In general, I loved New York. The skyline, the art, the performers in the subway, the food: it was all fantastic. That being said, I don't miss it. New York's a great city, and I may even want to live there some day, but right now, I'm glad to be home. There's something different about the atmosphere in the Bay. People seem more relaxed, even in the cities. Maybe it's just because I grew up here, but this area is just more comfortable for me. I may have gotten used to tall buildings and an unforgiving sun, but I think I still prefer, homes in the hills and a nice cool breeze. Sorry NYC, but Bay Life is where it's at.

I guess that pretty much wraps up my experience out East. This is the most amazing summer I've ever had. I think the most profound thing I've gained from this trip (besides memories) are the ideas that have formed in me. I can't really show this through my blog, but I've grown over the last month. My class and my experiences have taught me so much, and I'm beginning to develop opinions and beliefs based on them. I have a better idea of what I'm good at and what I'm passionate about. For example, I now believe that the Constitution needs to be reformed. I didn't want to write about any of my views on this until I had completed the class, but I now think that if the Constitution is to accurately reflect the beliefs of the people it has power over, it needs to be re-written every generation. The morals of the current American people are different from those of the very limited pool of legislators back when it was written. I also believe that the Supreme Court has too much power when it comes to Constitutional interpretation, so we need a more specific document that is easier to change. This will most accurately reflect the changing views of the people. I don't think that the beliefs of the hundred or so rich, land and slave owning, white, christian and male writers of the Constitution reflect that of our extremely diverse nation. Of course, this is only my own opinion, and I'm sure the other students in the class came to their own unique conclusions. I just wanted to express my beliefs in what may be my last blog entry.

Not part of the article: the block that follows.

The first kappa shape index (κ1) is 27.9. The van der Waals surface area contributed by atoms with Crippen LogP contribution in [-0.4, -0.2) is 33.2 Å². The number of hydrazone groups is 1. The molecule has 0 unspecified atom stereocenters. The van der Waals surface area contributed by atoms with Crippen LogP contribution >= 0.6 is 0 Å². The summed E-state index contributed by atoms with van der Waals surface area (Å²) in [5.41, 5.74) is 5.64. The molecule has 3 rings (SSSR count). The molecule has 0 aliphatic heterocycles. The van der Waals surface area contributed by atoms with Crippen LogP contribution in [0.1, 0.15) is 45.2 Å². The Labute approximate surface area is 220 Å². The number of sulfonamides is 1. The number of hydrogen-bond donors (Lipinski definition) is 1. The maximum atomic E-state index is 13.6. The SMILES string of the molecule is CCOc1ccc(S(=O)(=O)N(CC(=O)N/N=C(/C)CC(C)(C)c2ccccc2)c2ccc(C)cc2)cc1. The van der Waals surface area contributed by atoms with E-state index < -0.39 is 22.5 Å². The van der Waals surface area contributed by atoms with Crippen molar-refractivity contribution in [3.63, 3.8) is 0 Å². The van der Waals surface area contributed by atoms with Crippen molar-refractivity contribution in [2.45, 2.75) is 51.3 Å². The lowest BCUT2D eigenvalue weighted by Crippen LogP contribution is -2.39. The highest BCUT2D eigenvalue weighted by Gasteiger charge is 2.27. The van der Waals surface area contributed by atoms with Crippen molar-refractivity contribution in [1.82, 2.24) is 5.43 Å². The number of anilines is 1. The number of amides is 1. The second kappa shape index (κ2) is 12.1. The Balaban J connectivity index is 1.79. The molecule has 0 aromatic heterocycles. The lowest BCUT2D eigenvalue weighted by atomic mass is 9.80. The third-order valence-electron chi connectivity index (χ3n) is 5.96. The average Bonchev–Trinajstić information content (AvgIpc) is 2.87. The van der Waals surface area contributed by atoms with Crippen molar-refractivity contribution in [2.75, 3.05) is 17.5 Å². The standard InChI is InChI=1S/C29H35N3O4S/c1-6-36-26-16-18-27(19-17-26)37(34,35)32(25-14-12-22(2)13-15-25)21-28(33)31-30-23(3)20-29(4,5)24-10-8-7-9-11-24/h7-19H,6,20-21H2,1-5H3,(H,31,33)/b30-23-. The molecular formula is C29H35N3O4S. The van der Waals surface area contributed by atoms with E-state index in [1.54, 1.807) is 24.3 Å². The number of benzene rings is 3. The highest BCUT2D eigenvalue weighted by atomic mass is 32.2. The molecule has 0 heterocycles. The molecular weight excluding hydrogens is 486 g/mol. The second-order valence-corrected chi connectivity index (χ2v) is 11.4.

I'll sign off by thanking you, the readers. Who ever you may be, you are the reason we wrote this. Wanting to impress you is what kept us trying to outdo ourselves with each new entry. I hope my posts stayed interesting and that you enjoyed and learned from them. Sorry that this one lacked photos, but I've already shared most of them with you. If it's any consolation, below is my favorite picture from this trip. I took it on a train returning to Manhattan from New Haven, CT. Once again, I hope you enjoyed what you read. Thank you.

A Check off the Old Bucket List

February 10th, 2012. I don’t think there was a time in my life that I was so anxious, excited and relieved. With the support of my peers, family, and friends, I finally accomplished a goal in life I thought I would never achieve; I was selected in the Ivy League Connection. As clichéd as it sounds, no words can describe the instant that my name was called to go the American Presidential Powers course at Columbia University for the summer. It’s funny to think that I kept my composure while talking to the panel, Mr. Ramsey and Don Gosney but once I stepped foot out the room I squealed like a fan girl- along with Morvarid Mehdizadeh of course.

Fast forward about three months and eight days later, and all the preparation the 2012 Columbia cohort received finally was put to use. The tutorial, dinner, meetings and orientation built the momentum for out departure to the Big Apple. Here we were, a group of six California teens flying about three thousand miles away from home with a chaperon for a month in the bustling city of New York. Yes, it’s still unbelievable to even me that I was part of such an experience.

Before the Columbia Experience
Most people associate this trip with the course the students took but often forget the enriching trips we had along the way. Before stepping foot on Columbia’s campus, we stayed at the Beacon hotel for the beginning duration. But do not mistake our first week as relaxed- it was everything but that. We bounced back and forth between college campuses- even states- trying to fit as much activities into our first week.